Gutfeld on banning the handshake

Former Vice President Joe Biden has only been in the race for the Democratic presidential nomination for a week, but he's having his presence felt across America. It's like he's hugging the nation and breathing on our necks.

Yep, a survey by Totaljobs found that three out of four people want all physical contact banned at work. Coincidence? No. It's now just too hard to figure out what’s appropriate.

And now some companies want to ban handshakes. All in an effort to curb the creeps in our corridors.

So – no more physical contact altogether – abdicating our roles as sensible humans, leaving it all up to the people in HR who can annoy you without even touching you. Which I'm totally, 100 percent behind. Well, make that 99 percent.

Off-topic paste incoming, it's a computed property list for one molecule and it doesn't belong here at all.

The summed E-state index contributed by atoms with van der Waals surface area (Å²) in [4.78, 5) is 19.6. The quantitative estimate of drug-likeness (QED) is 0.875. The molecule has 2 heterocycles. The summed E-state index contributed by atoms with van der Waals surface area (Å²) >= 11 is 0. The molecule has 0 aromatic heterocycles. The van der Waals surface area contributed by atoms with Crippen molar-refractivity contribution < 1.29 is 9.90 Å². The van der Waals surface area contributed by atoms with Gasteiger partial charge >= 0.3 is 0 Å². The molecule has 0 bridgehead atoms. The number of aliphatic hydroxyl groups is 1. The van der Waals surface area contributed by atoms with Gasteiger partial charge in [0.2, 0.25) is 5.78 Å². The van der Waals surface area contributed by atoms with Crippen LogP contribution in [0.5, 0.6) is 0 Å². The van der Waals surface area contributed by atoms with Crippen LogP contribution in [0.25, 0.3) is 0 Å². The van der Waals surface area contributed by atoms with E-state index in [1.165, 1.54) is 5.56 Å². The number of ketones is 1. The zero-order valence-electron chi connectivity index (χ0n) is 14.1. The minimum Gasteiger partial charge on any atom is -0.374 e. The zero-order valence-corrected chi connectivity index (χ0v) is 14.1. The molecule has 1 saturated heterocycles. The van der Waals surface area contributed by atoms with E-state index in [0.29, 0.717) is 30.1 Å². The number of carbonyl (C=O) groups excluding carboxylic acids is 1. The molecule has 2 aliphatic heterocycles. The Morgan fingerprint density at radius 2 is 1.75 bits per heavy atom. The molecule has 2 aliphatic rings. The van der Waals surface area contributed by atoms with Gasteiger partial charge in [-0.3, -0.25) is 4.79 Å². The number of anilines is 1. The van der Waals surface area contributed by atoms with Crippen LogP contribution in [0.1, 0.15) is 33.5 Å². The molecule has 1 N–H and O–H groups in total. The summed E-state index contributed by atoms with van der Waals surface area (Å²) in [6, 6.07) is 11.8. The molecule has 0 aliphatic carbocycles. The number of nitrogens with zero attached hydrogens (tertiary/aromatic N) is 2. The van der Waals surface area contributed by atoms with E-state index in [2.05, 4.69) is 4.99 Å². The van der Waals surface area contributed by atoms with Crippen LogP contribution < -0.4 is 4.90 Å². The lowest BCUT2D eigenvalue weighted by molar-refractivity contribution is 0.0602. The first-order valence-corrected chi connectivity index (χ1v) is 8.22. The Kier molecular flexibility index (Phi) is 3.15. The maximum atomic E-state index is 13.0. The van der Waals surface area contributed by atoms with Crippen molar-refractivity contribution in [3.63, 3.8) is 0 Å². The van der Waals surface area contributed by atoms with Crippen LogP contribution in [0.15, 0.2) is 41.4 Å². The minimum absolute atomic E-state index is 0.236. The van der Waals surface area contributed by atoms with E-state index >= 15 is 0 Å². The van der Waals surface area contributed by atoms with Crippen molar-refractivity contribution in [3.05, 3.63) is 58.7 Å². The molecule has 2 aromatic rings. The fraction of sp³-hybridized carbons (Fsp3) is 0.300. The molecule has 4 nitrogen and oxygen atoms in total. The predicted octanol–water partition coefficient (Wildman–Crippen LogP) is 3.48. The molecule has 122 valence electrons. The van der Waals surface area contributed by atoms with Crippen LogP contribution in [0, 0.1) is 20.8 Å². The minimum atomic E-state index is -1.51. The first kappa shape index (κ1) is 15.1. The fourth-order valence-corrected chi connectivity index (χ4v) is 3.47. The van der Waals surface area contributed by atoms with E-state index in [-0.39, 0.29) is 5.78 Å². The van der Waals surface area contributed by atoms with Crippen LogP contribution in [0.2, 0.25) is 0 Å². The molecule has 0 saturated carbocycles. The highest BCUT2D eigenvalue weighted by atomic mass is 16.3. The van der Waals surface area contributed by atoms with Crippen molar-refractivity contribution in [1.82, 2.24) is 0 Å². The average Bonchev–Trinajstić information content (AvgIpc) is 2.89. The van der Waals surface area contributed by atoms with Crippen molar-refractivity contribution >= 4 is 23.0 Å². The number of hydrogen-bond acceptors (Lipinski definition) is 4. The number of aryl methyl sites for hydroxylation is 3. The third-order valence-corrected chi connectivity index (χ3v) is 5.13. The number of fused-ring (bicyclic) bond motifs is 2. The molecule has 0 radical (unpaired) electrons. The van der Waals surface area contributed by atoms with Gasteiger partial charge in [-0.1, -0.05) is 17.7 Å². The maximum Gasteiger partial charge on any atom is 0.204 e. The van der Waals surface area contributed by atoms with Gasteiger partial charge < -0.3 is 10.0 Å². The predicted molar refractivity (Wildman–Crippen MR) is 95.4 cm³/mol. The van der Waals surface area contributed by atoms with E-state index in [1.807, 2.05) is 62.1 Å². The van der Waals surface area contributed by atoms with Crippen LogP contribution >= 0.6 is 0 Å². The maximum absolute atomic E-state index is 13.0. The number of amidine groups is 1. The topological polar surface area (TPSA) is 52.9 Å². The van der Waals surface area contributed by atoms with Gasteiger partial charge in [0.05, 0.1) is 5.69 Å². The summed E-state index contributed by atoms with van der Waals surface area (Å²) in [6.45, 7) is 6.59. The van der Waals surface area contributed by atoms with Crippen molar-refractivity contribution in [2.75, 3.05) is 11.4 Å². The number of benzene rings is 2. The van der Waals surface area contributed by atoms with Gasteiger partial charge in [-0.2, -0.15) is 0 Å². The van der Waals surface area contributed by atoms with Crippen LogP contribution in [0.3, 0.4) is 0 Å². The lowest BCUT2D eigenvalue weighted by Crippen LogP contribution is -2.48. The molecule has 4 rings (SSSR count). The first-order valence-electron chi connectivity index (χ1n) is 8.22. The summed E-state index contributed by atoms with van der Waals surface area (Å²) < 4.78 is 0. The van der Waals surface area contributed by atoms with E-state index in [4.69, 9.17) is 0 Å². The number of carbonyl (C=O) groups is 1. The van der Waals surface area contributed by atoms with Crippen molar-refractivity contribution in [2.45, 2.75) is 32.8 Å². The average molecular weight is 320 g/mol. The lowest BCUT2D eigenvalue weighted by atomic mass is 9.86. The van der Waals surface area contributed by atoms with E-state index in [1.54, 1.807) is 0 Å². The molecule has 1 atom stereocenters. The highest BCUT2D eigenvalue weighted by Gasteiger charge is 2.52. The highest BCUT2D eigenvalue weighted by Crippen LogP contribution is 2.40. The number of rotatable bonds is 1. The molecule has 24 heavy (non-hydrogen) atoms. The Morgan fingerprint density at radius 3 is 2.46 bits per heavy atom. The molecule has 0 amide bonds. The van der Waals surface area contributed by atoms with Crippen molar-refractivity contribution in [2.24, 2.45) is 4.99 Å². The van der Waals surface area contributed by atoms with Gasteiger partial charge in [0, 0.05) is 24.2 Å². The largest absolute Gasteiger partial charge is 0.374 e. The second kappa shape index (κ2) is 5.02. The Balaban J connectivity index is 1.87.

The pros: Banning all touching, including handshakes, means one will ever be able to say you "made them feel uncomfortable" – and that's good if someone in management wants to fire you.

Not touching anyone also reduces the spread of viruses – especially when Ed Henry is around.

The cons: We can no longer tell who the weirdo is if the weirdo can’t be weird in public.

And that’s how I choose friends. I avoid the guy who likes to shake your hand and refuses to let go while he talks. It’s like a mutt who won’t give up a ball.

I also avoid that lady who caresses my back while showing me a cat cartoon from the New Yorker. It’s not the caress, but the cartoon that really bothers me.


Now, how do I know who is weird – if they're banned from weirdness? Maybe they'll get a show on CNN. That’s usually a hint.

Adapted from Greg Gutfeld’s monologue on “The Five” on May 1, 2019.